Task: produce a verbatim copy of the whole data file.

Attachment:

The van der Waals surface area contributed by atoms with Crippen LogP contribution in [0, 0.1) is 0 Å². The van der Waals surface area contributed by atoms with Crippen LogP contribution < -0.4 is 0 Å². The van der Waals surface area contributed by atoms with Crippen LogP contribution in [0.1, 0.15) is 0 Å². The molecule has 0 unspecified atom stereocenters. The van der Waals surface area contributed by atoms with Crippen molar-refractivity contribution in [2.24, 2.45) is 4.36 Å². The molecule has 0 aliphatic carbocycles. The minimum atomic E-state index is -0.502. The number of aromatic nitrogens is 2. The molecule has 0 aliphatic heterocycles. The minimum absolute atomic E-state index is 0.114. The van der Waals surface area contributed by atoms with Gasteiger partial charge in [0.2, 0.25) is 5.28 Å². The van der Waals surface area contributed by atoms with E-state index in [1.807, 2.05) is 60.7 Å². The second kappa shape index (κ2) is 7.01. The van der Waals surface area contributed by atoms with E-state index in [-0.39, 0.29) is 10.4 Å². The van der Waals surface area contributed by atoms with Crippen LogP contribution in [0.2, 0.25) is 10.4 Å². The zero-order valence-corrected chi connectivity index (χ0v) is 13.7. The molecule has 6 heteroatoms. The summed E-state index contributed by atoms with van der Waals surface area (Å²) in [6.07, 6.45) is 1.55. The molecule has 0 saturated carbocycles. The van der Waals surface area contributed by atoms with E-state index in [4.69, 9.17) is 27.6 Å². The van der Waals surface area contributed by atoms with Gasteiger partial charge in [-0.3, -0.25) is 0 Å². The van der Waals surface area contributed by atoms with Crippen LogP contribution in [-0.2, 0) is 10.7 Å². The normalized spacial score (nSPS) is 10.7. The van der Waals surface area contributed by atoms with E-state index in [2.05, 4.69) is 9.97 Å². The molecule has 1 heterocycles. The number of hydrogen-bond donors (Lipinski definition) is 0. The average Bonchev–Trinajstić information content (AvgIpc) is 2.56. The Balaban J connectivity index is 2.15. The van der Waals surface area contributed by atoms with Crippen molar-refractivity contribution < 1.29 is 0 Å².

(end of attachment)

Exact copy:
The van der Waals surface area contributed by atoms with Crippen LogP contribution in [0, 0.1) is 0 Å². The van der Waals surface area contributed by atoms with Crippen LogP contribution < -0.4 is 0 Å². The van der Waals surface area contributed by atoms with Crippen LogP contribution in [0.1, 0.15) is 0 Å². The molecule has 0 unspecified atom stereocenters. The van der Waals surface area contributed by atoms with Crippen molar-refractivity contribution in [2.24, 2.45) is 4.36 Å². The molecule has 0 aliphatic carbocycles. The minimum atomic E-state index is -0.502. The number of aromatic nitrogens is 2. The molecule has 0 aliphatic heterocycles. The minimum absolute atomic E-state index is 0.114. The van der Waals surface area contributed by atoms with Gasteiger partial charge in [0.2, 0.25) is 5.28 Å². The van der Waals surface area contributed by atoms with E-state index in [1.807, 2.05) is 60.7 Å². The second kappa shape index (κ2) is 7.01. The van der Waals surface area contributed by atoms with E-state index in [-0.39, 0.29) is 10.4 Å². The van der Waals surface area contributed by atoms with Crippen LogP contribution in [0.2, 0.25) is 10.4 Å². The zero-order valence-corrected chi connectivity index (χ0v) is 13.7. The molecule has 6 heteroatoms. The summed E-state index contributed by atoms with van der Waals surface area (Å²) in [6.07, 6.45) is 1.55. The molecule has 0 saturated carbocycles. The van der Waals surface area contributed by atoms with E-state index in [4.69, 9.17) is 27.6 Å². The van der Waals surface area contributed by atoms with Gasteiger partial charge in [-0.3, -0.25) is 0 Å². The van der Waals surface area contributed by atoms with Crippen LogP contribution in [-0.2, 0) is 10.7 Å². The normalized spacial score (nSPS) is 10.7. The van der Waals surface area contributed by atoms with E-state index in [2.05, 4.69) is 9.97 Å². The molecule has 1 heterocycles. The number of hydrogen-bond donors (Lipinski definition) is 0. The average Bonchev–Trinajstić information content (AvgIpc) is 2.56. The Balaban J connectivity index is 2.15. The van der Waals surface area contributed by atoms with Crippen molar-refractivity contribution < 1.29 is 0 Å².